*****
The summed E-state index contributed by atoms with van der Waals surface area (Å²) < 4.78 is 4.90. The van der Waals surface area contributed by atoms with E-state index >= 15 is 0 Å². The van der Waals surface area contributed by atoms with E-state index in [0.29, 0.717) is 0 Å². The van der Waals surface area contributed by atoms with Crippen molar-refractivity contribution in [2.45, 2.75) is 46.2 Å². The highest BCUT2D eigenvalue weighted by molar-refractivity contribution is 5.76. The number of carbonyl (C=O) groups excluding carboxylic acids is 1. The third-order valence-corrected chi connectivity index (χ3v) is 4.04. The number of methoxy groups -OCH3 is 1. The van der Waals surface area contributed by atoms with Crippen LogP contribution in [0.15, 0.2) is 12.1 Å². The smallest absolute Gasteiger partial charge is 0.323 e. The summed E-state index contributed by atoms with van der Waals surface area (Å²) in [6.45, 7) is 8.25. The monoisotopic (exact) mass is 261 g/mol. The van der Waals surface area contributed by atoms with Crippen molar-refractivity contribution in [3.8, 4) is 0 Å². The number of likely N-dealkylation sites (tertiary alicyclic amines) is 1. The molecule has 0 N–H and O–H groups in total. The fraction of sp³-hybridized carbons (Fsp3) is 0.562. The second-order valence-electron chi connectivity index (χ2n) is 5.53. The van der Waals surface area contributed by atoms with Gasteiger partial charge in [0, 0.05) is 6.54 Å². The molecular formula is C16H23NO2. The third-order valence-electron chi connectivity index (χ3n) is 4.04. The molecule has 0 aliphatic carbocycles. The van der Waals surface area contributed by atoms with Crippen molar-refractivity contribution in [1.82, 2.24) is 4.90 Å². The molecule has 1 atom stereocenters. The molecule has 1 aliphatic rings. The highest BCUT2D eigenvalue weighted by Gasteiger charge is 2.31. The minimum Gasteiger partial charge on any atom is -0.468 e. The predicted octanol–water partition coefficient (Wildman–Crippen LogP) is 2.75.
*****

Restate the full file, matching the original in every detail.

The summed E-state index contributed by atoms with van der Waals surface area (Å²) < 4.78 is 4.90. The van der Waals surface area contributed by atoms with E-state index >= 15 is 0 Å². The van der Waals surface area contributed by atoms with E-state index in [0.29, 0.717) is 0 Å². The van der Waals surface area contributed by atoms with Crippen molar-refractivity contribution in [2.45, 2.75) is 46.2 Å². The highest BCUT2D eigenvalue weighted by molar-refractivity contribution is 5.76. The number of carbonyl (C=O) groups excluding carboxylic acids is 1. The third-order valence-corrected chi connectivity index (χ3v) is 4.04. The number of methoxy groups -OCH3 is 1. The van der Waals surface area contributed by atoms with Crippen LogP contribution in [0.15, 0.2) is 12.1 Å². The smallest absolute Gasteiger partial charge is 0.323 e. The summed E-state index contributed by atoms with van der Waals surface area (Å²) in [6.45, 7) is 8.25. The monoisotopic (exact) mass is 261 g/mol. The van der Waals surface area contributed by atoms with Crippen molar-refractivity contribution in [3.8, 4) is 0 Å². The number of likely N-dealkylation sites (tertiary alicyclic amines) is 1. The molecule has 0 N–H and O–H groups in total. The fraction of sp³-hybridized carbons (Fsp3) is 0.562. The second-order valence-electron chi connectivity index (χ2n) is 5.53. The van der Waals surface area contributed by atoms with Gasteiger partial charge in [0, 0.05) is 6.54 Å². The molecular formula is C16H23NO2. The third-order valence-electron chi connectivity index (χ3n) is 4.04. The molecule has 0 aliphatic carbocycles. The van der Waals surface area contributed by atoms with Crippen molar-refractivity contribution in [1.82, 2.24) is 4.90 Å². The molecule has 1 atom stereocenters. The molecule has 1 aliphatic rings. The highest BCUT2D eigenvalue weighted by Gasteiger charge is 2.31. The minimum Gasteiger partial charge on any atom is -0.468 e. The predicted octanol–water partition coefficient (Wildman–Crippen LogP) is 2.75.